Re: Evolution, "adaptation", and what's currently adaptive
28 Aug 1996 15:37:53 -0600
In article <lpiotrow.384.322446AE@magnus.acs.ohio-state.edu>,
Len Piotrowski <firstname.lastname@example.org> wrote:
>I appreciate the concern and hope I can clarify my position on "adaptationist"
>speculations. Let me be clear, I am not "hostile" towards such things. My main
>problem with Bryant's original post was the incongruity of his critique of
>Gould & Lewontin's claim juxtaposed against his clearly functional
>adaptationist examples. I was curious to discover how he rationalized such a
>situation in his own mind. I'm still not at all certain how he's convinced
>himself there is no problem.
Perhaps I should backtrack and clarify. Maybe I've been unusually sloppy
in explaining myself.
Gould et al say that the adaptationist program (theoretical biology,
basically) suffers from a Panglossian outlook: every single trait is
optimally designed to enhance fitness. Most adaptationists I know would
agree to the contrary, that most traits you can imagine measuring on an
organism do not constitute traits retained for their fitness benefits.
That is, most traits are not adaptations.
I have said that this is not so, and have cited, for instance, the male
nipple as a nice example of a trait which is not a direct product of
natural selection. The male nipple has no apparent likely fitness effects.
It is probably a developmental side-effect of some kind. Baggage.
Where I did suggest functional design with likely fitness benefits were
the appetite for sugar (not shared by all species, interestingly) and
sexual jealousy (which is sexually dimorphic in humans and seems to serve
male fitness via motivating mate guarding and thus paternity assurance).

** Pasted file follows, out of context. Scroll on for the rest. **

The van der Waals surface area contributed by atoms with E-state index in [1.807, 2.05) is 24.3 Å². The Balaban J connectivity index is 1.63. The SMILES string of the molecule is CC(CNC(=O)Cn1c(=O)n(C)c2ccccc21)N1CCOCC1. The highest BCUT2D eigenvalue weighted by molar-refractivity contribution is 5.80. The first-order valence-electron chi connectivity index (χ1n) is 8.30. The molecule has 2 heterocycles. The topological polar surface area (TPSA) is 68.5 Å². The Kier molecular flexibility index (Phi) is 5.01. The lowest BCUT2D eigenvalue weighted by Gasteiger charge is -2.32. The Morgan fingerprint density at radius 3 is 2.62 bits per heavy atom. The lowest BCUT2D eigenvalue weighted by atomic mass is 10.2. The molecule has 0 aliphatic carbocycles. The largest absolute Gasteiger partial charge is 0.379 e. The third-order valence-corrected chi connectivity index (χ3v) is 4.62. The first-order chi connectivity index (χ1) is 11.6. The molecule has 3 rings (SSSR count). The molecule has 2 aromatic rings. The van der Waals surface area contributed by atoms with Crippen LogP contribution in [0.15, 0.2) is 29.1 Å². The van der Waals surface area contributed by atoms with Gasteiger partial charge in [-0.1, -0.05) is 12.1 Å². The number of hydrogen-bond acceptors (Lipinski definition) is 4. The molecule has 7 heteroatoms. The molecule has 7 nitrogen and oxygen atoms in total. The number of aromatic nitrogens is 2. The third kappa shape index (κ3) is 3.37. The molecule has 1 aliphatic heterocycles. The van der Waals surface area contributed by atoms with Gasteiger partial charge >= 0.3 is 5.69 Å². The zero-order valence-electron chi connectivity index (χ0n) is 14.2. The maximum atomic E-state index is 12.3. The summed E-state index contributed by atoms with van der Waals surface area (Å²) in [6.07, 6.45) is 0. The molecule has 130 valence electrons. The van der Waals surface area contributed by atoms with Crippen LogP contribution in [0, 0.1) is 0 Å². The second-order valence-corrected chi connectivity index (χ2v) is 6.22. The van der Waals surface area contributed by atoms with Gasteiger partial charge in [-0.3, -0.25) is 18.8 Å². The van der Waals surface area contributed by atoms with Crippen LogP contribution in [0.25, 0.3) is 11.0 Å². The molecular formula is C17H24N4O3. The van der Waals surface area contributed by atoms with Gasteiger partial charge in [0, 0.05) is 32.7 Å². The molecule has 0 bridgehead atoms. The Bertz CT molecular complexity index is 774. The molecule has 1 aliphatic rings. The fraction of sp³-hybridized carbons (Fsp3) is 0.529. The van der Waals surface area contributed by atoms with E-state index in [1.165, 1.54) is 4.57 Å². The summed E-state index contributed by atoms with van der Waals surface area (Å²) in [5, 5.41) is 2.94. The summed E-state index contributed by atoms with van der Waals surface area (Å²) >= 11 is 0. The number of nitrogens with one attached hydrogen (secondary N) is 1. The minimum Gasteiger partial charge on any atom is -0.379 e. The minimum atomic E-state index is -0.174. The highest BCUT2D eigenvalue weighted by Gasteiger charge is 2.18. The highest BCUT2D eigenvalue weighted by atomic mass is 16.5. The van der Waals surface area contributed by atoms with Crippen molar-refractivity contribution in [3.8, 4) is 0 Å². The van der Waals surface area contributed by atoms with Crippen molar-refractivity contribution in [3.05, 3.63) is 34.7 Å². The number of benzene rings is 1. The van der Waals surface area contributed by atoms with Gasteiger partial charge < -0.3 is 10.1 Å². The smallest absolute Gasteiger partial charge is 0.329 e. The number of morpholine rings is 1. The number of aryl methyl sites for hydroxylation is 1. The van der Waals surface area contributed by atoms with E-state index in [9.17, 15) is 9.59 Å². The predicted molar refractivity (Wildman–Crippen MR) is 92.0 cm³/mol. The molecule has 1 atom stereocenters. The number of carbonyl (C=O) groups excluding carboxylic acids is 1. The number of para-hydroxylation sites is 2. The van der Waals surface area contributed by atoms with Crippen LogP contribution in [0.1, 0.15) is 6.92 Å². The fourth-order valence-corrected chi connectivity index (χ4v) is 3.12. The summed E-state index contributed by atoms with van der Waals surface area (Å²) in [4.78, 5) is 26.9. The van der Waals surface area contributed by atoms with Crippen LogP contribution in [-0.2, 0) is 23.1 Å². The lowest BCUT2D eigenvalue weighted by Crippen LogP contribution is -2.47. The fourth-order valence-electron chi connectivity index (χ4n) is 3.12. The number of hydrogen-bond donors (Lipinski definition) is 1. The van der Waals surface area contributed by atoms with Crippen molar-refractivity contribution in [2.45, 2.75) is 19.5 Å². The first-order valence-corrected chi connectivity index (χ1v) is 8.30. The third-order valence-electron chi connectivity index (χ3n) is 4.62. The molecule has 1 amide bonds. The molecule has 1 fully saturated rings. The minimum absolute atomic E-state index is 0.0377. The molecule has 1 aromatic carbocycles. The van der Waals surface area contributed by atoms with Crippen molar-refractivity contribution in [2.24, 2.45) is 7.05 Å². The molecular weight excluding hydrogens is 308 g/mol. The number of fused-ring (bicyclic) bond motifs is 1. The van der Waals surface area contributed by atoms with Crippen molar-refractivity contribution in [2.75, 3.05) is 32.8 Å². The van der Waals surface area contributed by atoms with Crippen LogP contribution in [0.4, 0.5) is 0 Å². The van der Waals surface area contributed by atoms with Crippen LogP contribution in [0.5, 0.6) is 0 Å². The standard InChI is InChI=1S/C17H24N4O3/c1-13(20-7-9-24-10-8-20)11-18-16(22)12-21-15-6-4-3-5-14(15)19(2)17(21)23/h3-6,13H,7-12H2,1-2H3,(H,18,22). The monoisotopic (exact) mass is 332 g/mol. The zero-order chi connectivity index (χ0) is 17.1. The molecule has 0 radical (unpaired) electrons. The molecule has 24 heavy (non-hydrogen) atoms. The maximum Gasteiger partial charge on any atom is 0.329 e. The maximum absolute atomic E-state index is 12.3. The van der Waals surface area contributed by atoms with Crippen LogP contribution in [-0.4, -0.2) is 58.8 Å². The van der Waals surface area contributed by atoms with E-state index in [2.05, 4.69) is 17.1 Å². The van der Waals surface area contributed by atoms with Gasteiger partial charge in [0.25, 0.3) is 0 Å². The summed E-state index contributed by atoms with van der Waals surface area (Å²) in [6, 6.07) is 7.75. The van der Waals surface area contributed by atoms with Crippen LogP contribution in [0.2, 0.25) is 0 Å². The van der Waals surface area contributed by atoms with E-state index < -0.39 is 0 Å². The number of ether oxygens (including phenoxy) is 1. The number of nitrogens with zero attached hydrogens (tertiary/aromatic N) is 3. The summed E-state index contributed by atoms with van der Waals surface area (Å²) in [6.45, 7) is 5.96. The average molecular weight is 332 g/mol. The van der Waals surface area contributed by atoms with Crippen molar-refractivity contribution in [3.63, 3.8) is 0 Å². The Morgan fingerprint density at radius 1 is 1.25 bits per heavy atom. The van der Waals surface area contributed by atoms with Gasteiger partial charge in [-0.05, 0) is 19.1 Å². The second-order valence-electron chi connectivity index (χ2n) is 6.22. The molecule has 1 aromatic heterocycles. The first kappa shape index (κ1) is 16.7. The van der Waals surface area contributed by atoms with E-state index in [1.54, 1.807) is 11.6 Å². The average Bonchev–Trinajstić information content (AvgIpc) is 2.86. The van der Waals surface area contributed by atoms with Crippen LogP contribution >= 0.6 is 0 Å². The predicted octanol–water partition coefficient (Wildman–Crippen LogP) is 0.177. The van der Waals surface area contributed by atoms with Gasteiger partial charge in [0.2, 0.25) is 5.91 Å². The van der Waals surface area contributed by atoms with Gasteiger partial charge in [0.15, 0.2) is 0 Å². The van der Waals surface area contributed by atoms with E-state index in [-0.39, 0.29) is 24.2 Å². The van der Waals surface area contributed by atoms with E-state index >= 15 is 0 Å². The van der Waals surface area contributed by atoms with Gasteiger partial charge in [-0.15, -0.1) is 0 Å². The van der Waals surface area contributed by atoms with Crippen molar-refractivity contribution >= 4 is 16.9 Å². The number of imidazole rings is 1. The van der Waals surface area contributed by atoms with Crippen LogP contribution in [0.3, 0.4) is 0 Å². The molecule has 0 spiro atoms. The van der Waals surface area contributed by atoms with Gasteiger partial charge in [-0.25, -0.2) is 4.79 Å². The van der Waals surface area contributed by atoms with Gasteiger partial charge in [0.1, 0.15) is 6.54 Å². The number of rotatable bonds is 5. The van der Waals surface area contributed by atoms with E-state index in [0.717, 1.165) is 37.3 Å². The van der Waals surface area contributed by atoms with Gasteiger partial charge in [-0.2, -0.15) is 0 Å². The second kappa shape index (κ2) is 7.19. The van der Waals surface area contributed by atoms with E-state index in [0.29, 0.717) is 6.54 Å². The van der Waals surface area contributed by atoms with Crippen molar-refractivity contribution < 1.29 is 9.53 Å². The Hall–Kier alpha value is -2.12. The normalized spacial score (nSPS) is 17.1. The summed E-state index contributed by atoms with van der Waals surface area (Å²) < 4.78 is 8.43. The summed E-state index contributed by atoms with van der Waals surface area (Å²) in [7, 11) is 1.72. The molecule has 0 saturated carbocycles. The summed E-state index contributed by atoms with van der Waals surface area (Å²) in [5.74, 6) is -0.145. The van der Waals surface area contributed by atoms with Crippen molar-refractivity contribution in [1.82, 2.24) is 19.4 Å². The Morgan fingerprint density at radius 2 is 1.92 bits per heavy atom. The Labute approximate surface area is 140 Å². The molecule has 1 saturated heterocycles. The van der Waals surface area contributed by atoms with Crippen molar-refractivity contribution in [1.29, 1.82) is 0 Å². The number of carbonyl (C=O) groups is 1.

I am still not sure exactly what the problem is, from your perspective.
I gather that suggesting any adaptationist explanations is sinfully
Panglossian, since you equated my two speculations with Gould's
charactiture of seeing adaptation in every single trait.
Here's the rub: if a trait ain't selectively favored, it's either baggage
(pleiotropically maintained or with such low fitness effects that it
simply isn't selected against, which seems unlikely to me given the
accumulation of mutations which would degrade the more complex traits in
this group), or it's a recent mutation, or it's a result of genetic
drift (accident). The early part of this century saw evolutionary theory
prematurely dismiss trait after trait as "pleiotropic" or the result of
drift, both very difficult notions to test. Only when adaptationist
alternatives were tested were the presumed functionlessness natures of
these traits abandoned.
Whereas mutation and drift are random events, natural selection is
non-random, as are its evolutionary effects. You seem to posit random
forces of evolution as viable explanations for highly non-random
phenomenon, such as taste buds which detect sugar. This is possible, if
sugar detection involves only one or two loci, I guess. Sure seems
likely, though, that detecting sugar might effect eating behaviors, and
that this would have had fitness effects. Maybe I'm mistaken.
Finally, although I may have been pretty clumsy with my examples, I
believe it is fair to describe the brain (and thus the emotions and
cravings generated within it!) as vulnerable to natural selection.
Behaviors themselves have fitness effects, and the physical origin of
those behaviors, the nervous system, is therefore subject to natural